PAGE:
Entering a grocery store in New Orleans, we are confronted with row after row of choices, all competing to get our hard earned dollars. Bright packaging, advertising campaigns, and promises of quality and flavor tempt us. Other brands focus on marketing to niches such as “all-natural” or “low-calorie”. We are greeted by advertising on the television, radio, internet, and in print.
It doesn’t take long for the budget conscious shopper to notice that store brands or generic brands are often much less expensive than name brands on the grocery store shelf. But are they a bargain or not? There are no easy answers to that question.
Most of us, at some point, have tried a generic or store brand that was definitely sub-standard in quality, with issues such as peanut shell pieces in crunchy peanut butter, off flavors in canned goods, or frequent inclusion of things such as pieces of pits with the fruit. On other occasions, we may find the store brand to be of higher quality than the nationally advertised brand. What does this mean for a consumer in New Orleans?
Generic and store brands focus on two things: prices being lower and word-of-mouth advertising. Ask your friends and family about their experiences, pay attention to which brands that they find satisfactory. Buying generic can save money, but only if the product is of sufficient quality to satisfy your family’s desire for flavor, quality, and nutrition. Many store brands are in fact packaged by the same company as the name brand product was, the difference lies solely in the label. Others are closely mimicking a name brand product, especially in the cereal section. Some products bear little resemblance to name brand products, in flavor or quality.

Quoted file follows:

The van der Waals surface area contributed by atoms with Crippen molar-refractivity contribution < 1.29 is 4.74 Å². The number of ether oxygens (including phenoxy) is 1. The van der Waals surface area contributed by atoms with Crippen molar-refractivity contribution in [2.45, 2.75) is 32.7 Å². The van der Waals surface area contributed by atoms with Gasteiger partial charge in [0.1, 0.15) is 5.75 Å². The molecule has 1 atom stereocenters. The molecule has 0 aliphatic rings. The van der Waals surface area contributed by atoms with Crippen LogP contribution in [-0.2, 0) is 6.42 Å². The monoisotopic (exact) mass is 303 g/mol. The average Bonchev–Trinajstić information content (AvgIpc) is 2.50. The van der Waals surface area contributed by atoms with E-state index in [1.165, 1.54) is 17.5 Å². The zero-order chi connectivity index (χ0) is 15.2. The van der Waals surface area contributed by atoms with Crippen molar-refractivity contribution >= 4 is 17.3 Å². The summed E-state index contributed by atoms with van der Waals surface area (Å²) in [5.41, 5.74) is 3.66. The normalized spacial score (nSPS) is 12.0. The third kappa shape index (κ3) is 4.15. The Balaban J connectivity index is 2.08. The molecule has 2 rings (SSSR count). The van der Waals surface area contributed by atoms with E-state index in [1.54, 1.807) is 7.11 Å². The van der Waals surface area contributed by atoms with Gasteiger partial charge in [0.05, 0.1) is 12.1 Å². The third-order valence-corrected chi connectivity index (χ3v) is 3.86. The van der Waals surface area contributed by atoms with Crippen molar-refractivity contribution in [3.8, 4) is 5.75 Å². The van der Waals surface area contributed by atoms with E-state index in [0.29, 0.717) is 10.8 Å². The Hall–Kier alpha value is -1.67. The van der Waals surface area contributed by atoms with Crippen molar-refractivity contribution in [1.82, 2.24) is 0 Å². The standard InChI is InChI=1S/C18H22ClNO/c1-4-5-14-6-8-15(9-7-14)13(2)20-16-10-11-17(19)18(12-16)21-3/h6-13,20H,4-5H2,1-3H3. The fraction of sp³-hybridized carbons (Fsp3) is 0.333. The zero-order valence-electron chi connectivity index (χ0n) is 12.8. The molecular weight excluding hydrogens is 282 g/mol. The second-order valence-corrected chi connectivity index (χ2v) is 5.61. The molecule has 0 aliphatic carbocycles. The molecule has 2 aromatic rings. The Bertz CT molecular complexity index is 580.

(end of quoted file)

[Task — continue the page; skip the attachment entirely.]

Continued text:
Certain products are more likely to be very similar if not identical, such as canned fruits and vegetables, dry goods such as rice, beans, flour, sugar and salt, or cereals. Canned soups are usually very similar too. Products such as canned pastas and chili can vary widely.
All food is produced in factories and canneries that meet the same federal standards and must pass inspections. With the recalls in recent years, consumers have been made aware that often many products are made at the same location and then labeled accordingly, including both national and generic brands. Purchasing a generic product is not going to change whether or not that product met the standards set by the FDA.
Try one first. Don’t buy a dozen unless you are sure the product will be satisfactory. In addition, some people are uncomfortable with unfamiliar brands and labels, a prejudice that is very difficult to overcome. If a product is rejected for any reason, purchasing it is not a budget wise decision, and paying the higher price for the familiar name brand is the wiser choice.